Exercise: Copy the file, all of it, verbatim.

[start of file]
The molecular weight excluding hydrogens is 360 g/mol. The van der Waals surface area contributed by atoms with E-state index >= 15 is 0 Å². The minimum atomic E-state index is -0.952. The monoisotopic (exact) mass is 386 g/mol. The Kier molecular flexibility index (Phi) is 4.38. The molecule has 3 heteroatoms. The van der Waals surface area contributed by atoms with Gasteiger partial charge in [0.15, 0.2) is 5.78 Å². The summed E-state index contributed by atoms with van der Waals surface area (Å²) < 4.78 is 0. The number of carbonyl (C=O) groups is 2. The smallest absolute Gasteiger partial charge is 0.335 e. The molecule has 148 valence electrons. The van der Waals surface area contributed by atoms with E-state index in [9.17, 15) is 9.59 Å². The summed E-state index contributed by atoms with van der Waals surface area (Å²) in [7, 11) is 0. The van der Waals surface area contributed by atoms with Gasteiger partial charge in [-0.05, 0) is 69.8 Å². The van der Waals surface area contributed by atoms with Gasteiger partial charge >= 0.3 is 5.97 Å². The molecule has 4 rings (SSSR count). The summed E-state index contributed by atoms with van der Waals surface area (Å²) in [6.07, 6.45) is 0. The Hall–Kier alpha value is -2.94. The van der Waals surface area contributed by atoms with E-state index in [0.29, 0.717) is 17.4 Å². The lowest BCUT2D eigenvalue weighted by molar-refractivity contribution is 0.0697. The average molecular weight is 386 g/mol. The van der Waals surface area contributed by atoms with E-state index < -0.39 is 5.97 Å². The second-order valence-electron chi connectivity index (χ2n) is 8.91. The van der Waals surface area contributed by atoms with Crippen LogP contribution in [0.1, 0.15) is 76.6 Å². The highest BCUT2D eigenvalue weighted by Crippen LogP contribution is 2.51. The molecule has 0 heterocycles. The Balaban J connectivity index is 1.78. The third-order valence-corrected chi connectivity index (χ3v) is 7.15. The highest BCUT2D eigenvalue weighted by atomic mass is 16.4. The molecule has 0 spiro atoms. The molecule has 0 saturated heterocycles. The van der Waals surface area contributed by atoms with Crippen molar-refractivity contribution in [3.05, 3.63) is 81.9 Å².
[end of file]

The molecular weight excluding hydrogens is 360 g/mol. The van der Waals surface area contributed by atoms with E-state index >= 15 is 0 Å². The minimum atomic E-state index is -0.952. The monoisotopic (exact) mass is 386 g/mol. The Kier molecular flexibility index (Phi) is 4.38. The molecule has 3 heteroatoms. The van der Waals surface area contributed by atoms with Gasteiger partial charge in [0.15, 0.2) is 5.78 Å². The summed E-state index contributed by atoms with van der Waals surface area (Å²) < 4.78 is 0. The number of carbonyl (C=O) groups is 2. The smallest absolute Gasteiger partial charge is 0.335 e. The molecule has 148 valence electrons. The van der Waals surface area contributed by atoms with E-state index in [9.17, 15) is 9.59 Å². The summed E-state index contributed by atoms with van der Waals surface area (Å²) in [7, 11) is 0. The van der Waals surface area contributed by atoms with Gasteiger partial charge in [-0.05, 0) is 69.8 Å². The van der Waals surface area contributed by atoms with Gasteiger partial charge >= 0.3 is 5.97 Å². The molecule has 4 rings (SSSR count). The summed E-state index contributed by atoms with van der Waals surface area (Å²) in [6.07, 6.45) is 0. The Hall–Kier alpha value is -2.94. The van der Waals surface area contributed by atoms with E-state index in [0.29, 0.717) is 17.4 Å². The lowest BCUT2D eigenvalue weighted by molar-refractivity contribution is 0.0697. The average molecular weight is 386 g/mol. The van der Waals surface area contributed by atoms with E-state index < -0.39 is 5.97 Å². The second-order valence-electron chi connectivity index (χ2n) is 8.91. The van der Waals surface area contributed by atoms with Crippen LogP contribution in [0.1, 0.15) is 76.6 Å². The highest BCUT2D eigenvalue weighted by Crippen LogP contribution is 2.51. The molecule has 0 heterocycles. The Balaban J connectivity index is 1.78. The third-order valence-corrected chi connectivity index (χ3v) is 7.15. The highest BCUT2D eigenvalue weighted by atomic mass is 16.4. The molecule has 0 spiro atoms. The molecule has 0 saturated heterocycles. The van der Waals surface area contributed by atoms with Crippen molar-refractivity contribution in [3.05, 3.63) is 81.9 Å².